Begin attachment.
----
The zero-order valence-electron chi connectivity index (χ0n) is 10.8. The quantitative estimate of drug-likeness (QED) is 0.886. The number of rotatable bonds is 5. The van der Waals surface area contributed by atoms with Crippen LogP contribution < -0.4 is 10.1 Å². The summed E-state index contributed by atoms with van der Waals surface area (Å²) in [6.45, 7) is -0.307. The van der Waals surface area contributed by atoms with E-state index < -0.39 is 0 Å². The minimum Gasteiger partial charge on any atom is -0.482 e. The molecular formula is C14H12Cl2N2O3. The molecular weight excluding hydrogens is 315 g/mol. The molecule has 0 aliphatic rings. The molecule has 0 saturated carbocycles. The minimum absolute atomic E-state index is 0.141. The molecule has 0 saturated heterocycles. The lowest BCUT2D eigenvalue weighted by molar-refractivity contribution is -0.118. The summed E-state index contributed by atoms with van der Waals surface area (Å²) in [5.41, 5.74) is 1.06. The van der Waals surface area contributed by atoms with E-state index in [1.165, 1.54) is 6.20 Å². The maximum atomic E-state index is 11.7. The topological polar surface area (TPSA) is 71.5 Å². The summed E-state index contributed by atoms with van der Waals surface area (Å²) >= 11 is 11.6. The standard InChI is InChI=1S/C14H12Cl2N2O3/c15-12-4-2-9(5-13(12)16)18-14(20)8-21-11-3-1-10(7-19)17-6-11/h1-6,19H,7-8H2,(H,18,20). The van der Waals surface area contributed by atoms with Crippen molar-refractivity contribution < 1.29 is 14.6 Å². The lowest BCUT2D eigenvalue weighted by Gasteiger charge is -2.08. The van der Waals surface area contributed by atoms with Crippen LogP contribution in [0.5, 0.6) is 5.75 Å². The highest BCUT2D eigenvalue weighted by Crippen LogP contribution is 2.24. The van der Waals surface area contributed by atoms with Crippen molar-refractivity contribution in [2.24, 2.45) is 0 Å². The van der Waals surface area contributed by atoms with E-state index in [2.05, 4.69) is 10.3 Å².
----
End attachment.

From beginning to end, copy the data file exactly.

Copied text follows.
The zero-order valence-electron chi connectivity index (χ0n) is 10.8. The quantitative estimate of drug-likeness (QED) is 0.886. The number of rotatable bonds is 5. The van der Waals surface area contributed by atoms with Crippen LogP contribution < -0.4 is 10.1 Å². The summed E-state index contributed by atoms with van der Waals surface area (Å²) in [6.45, 7) is -0.307. The van der Waals surface area contributed by atoms with E-state index < -0.39 is 0 Å². The minimum Gasteiger partial charge on any atom is -0.482 e. The molecular formula is C14H12Cl2N2O3. The molecular weight excluding hydrogens is 315 g/mol. The molecule has 0 aliphatic rings. The molecule has 0 saturated carbocycles. The minimum absolute atomic E-state index is 0.141. The molecule has 0 saturated heterocycles. The lowest BCUT2D eigenvalue weighted by molar-refractivity contribution is -0.118. The summed E-state index contributed by atoms with van der Waals surface area (Å²) in [5.41, 5.74) is 1.06. The van der Waals surface area contributed by atoms with E-state index in [1.165, 1.54) is 6.20 Å². The maximum atomic E-state index is 11.7. The topological polar surface area (TPSA) is 71.5 Å². The summed E-state index contributed by atoms with van der Waals surface area (Å²) >= 11 is 11.6. The standard InChI is InChI=1S/C14H12Cl2N2O3/c15-12-4-2-9(5-13(12)16)18-14(20)8-21-11-3-1-10(7-19)17-6-11/h1-6,19H,7-8H2,(H,18,20). The van der Waals surface area contributed by atoms with Crippen molar-refractivity contribution < 1.29 is 14.6 Å². The lowest BCUT2D eigenvalue weighted by Gasteiger charge is -2.08. The van der Waals surface area contributed by atoms with Crippen LogP contribution in [0.5, 0.6) is 5.75 Å². The highest BCUT2D eigenvalue weighted by Crippen LogP contribution is 2.24. The van der Waals surface area contributed by atoms with Crippen molar-refractivity contribution in [2.24, 2.45) is 0 Å². The van der Waals surface area contributed by atoms with E-state index in [2.05, 4.69) is 10.3 Å².